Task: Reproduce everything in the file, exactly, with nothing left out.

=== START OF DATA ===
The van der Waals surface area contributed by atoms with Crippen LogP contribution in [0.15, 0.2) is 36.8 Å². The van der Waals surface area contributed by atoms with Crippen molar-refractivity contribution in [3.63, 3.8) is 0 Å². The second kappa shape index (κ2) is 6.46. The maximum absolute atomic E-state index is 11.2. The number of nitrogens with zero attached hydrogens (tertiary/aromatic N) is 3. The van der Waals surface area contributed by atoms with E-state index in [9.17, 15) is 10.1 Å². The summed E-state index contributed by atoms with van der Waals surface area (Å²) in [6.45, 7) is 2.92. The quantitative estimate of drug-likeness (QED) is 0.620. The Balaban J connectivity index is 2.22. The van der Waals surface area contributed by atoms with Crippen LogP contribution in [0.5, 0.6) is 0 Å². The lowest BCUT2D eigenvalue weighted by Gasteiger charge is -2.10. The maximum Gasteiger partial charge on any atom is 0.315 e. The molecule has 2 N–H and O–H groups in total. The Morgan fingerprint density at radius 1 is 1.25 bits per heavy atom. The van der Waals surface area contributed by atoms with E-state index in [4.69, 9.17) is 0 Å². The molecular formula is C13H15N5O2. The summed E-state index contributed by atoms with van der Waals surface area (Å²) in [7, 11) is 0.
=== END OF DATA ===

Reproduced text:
The van der Waals surface area contributed by atoms with Crippen LogP contribution in [0.15, 0.2) is 36.8 Å². The van der Waals surface area contributed by atoms with Crippen molar-refractivity contribution in [3.63, 3.8) is 0 Å². The second kappa shape index (κ2) is 6.46. The maximum absolute atomic E-state index is 11.2. The number of nitrogens with zero attached hydrogens (tertiary/aromatic N) is 3. The van der Waals surface area contributed by atoms with E-state index in [9.17, 15) is 10.1 Å². The summed E-state index contributed by atoms with van der Waals surface area (Å²) in [6.45, 7) is 2.92. The quantitative estimate of drug-likeness (QED) is 0.620. The Balaban J connectivity index is 2.22. The van der Waals surface area contributed by atoms with Crippen LogP contribution in [0.5, 0.6) is 0 Å². The lowest BCUT2D eigenvalue weighted by Gasteiger charge is -2.10. The maximum Gasteiger partial charge on any atom is 0.315 e. The molecule has 2 N–H and O–H groups in total. The Morgan fingerprint density at radius 1 is 1.25 bits per heavy atom. The van der Waals surface area contributed by atoms with E-state index in [4.69, 9.17) is 0 Å². The molecular formula is C13H15N5O2. The summed E-state index contributed by atoms with van der Waals surface area (Å²) in [7, 11) is 0.